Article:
herald

Wednesday 7 December 2016

Council's €1.3m spending over deaths of firefighters an 'insult' to their families

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A photo of firemen Mark O'Shaughnessy and Brian Murray at the scene during a memorial service to mark the first anniversary of the tragedy
A photo of firemen Mark O'Shaughnessy and Brian Murray at the scene during a memorial service to mark the first anniversary of the tragedy
Brian Murray
Mark O'Shaughnessy

A COUNCIL found negligent in an investigation relating to the deaths of two firefighters paid out more than €1.3m in fees, fines and other costs, the Herald can reveal.

The money was associated with the case and a subsequent coroner's court proceeding.

Wicklow County Council paid the money following proceedings relating to the deaths of Brian Murray and Mark O'Shaughnessy in September 2007.

The council dramatically changed its plea to guilty nine days into the 2013 trial, following which it was fined €355,000 and ordered to pay €95,793 costs to the Director of Public Prosecutions.

The remaining €891,168 was spent on hiring solicitors, barristers, consultants and other services.

The fees have been branded "an insult" to the families of the dead men.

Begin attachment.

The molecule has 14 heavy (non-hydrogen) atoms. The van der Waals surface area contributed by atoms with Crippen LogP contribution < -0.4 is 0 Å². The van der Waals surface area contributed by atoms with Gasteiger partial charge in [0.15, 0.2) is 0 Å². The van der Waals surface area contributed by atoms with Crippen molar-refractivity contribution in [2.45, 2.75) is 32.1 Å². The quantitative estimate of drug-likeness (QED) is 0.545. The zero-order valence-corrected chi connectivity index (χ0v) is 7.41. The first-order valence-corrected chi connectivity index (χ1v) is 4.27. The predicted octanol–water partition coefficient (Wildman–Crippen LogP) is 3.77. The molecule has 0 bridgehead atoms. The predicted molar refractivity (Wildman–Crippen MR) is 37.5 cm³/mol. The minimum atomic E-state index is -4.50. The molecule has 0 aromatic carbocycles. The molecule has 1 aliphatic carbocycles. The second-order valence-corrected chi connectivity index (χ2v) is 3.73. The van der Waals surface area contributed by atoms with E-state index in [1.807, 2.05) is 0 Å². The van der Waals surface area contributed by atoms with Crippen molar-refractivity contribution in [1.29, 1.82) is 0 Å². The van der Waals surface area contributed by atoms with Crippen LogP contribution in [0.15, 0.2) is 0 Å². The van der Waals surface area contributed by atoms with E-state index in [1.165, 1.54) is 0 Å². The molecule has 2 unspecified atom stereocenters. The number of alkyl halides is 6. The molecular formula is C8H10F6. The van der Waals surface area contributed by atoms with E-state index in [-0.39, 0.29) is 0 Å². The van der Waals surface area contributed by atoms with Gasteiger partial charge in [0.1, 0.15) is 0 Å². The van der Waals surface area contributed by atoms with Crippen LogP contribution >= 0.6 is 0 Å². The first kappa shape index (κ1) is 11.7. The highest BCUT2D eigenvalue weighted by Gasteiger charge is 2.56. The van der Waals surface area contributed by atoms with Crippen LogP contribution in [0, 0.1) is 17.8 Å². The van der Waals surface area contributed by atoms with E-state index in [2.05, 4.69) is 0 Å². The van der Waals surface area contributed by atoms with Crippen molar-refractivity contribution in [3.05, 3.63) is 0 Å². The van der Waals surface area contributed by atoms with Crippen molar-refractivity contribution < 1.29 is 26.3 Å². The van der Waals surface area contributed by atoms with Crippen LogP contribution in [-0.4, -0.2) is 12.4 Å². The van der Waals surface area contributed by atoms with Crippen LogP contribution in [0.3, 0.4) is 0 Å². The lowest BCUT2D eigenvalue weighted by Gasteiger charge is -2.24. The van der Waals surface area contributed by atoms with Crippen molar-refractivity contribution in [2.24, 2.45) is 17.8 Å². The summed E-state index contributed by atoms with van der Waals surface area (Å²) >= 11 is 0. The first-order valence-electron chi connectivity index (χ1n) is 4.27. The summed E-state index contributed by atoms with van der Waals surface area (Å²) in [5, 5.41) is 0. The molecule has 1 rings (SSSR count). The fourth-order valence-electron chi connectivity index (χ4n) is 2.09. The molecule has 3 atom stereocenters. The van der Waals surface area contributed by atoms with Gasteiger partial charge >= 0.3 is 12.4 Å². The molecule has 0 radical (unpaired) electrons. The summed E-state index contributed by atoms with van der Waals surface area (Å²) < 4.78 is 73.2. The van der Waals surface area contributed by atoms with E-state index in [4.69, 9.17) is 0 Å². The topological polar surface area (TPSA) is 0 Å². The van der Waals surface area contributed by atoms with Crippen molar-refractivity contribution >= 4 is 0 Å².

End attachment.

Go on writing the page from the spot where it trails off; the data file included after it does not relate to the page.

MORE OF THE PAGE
Darren Murphy, a brother-in-law of Brian Murray, said the council's expenses in the case were "an insult to the families".

"Only after already spending a lot of money did they concede any wrongdoing," he said.

A stenography service was paid more than €40,000, while a communications firm was hired for more than €13,000.

A spokesperson for Wicklow County Council told the Herald that its own legal section "did not have the sufficient expertise" in the case and it therefore needed outside help.

The council said it needed advice in criminal prosecutions under the Safety, Health and Welfare at Work Act.

The trial went ahead in Dublin Circuit Criminal Court in June 2013.

Nine days in, the council changed its plea to guilty after the indictment was amended and a fourth and more serious charge implicating it in the firefighters' deaths was removed.

Local councillor John Brady said the expenditure amounted to a "waste of money".

The council said it was "not appropriate to respond".

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